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Method For: Categorizing Time

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A busy life does not often allow time for reflection. You bounce from activity to activity and collapse from exhaustion at the end of the day. All of that bouncing adds up to 24 hours, which in theory is a lot of time. What is getting the lion’s share of your time?  Who is getting hardly any time at all? Pausing to record the things that take up your time may not seem important but it is a critical step toward an organized life. Last week I wrote about identifying priorities for yourself, now we are going to do an assessment of the current state of your time.

Categorization Mindset

Thinking about how you spend your time can be both fun and illuminating at once. I have an exercise to get you into a categorization mindset. 

  1. Take a few minutes and list out a typical weekday in your life, starting with what you do immediately after rising and ending with how many hours of sleep you get at night. 

  2. Now do the same exercise for a weekend day.

  3. Now look at the lists and assign each activity into a category. Categories can include the examples below and any others that you identify (fitness, cooking, etc.) 

      • Kids – include not just quality time you spend with them but also driving them places, getting them ready for school, bathing them, bedtime, etc

      • Work – speaks for itself, but include your commute time if you have one

      • Sleep – include naps if you take them

      • Household – laundry, bills, family business, etc.

  1. Now add up the time spent in each category for the weekday and the weekend day with the total equaling 24 hours for each.

  2. Now multiply your weekday category times by 5 and your weekend category times by 2.

  3. Now combine the category times from both days and divide each category by 168. This will give you a % of time that you spend each week in each category.

In my life with small children my list looked something like this

If you don’t count sleep and taking a shower every day I had no time to myself.  I was not exercising consistently. I love to read but there was no time for that either. I like to cook and was able to plan and prepare dinner most nights. And I was able to interact with my husband for 30 minutes without the kids on a good day.


Back to our exercise. Using your current time categories as a baseline create a new list using the priorities you identified from last week’s blog (if you missed here’s the link to Deciding What Matters.) Your priorities reflect new categories that you would like to make room for in your current allotment of 168 weekly hours.  If you are thinking that you have no time to fit in the self-care priorities that you’ve identified, you aren’t alone; that’s what it looks like on the surface. But starting with a vision for your week that includes some time for your version of self-care tees you up perfectly for the next step in the process, which I’ll get into next week.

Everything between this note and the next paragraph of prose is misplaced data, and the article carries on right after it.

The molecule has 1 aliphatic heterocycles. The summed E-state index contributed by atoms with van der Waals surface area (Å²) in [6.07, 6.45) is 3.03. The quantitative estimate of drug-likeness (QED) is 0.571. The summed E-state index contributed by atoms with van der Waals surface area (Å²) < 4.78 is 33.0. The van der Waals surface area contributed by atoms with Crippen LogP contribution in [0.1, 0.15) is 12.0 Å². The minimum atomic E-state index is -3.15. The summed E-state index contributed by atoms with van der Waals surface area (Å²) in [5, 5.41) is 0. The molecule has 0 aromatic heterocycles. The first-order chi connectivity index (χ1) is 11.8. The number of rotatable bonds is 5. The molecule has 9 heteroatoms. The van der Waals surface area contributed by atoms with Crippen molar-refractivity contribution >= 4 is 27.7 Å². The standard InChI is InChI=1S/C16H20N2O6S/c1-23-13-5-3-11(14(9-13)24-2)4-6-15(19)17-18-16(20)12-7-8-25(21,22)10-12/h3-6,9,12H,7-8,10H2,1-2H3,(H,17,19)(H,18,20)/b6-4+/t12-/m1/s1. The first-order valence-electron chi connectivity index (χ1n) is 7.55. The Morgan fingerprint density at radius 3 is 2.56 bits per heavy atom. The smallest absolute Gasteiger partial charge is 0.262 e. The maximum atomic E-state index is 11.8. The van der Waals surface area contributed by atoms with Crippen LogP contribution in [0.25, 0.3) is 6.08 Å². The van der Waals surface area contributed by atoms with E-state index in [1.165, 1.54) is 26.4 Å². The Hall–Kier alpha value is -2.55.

In 2008 my mom decided to do a triathlon and asked me to do it with her.  I looked at her like she was crazy; how in hell was a supposed to have time to train when I had 3 kids, a job that included travel every month and literally no time to myself? She went ahead and did the tri without me (she was 65, I was 38.) As I rode on the shuttle to the finish line with my family I slowly realized I was the only mom there, the shuttle was full of dads and kids preparing to cheer their moms/wives over the finish line.  My kids were going to cheer Grandma. I committed that day to do my first triathlon the following summer, having no idea how I was going to fit the training into my crazy schedule.

After we celebrated Grandma’s historic feat of strength I went home and did the exercise we just went through, but adding in my new priority.

Making a list and a pie chart is one thing, actually figuring out how to bring it to life is a whole other ball of wax. But the visual helps you make sense of all the bouncing. It helps you make the commitment and the commitment is a huge step forward. I made my commitment the day after my mom finished her first triathlon. Next week I’ll dig into how I did it. The next step in the march towards an organized life is creating habits and applying tactics that can make the dream a reality!

Thanks for the inspiration Mom!

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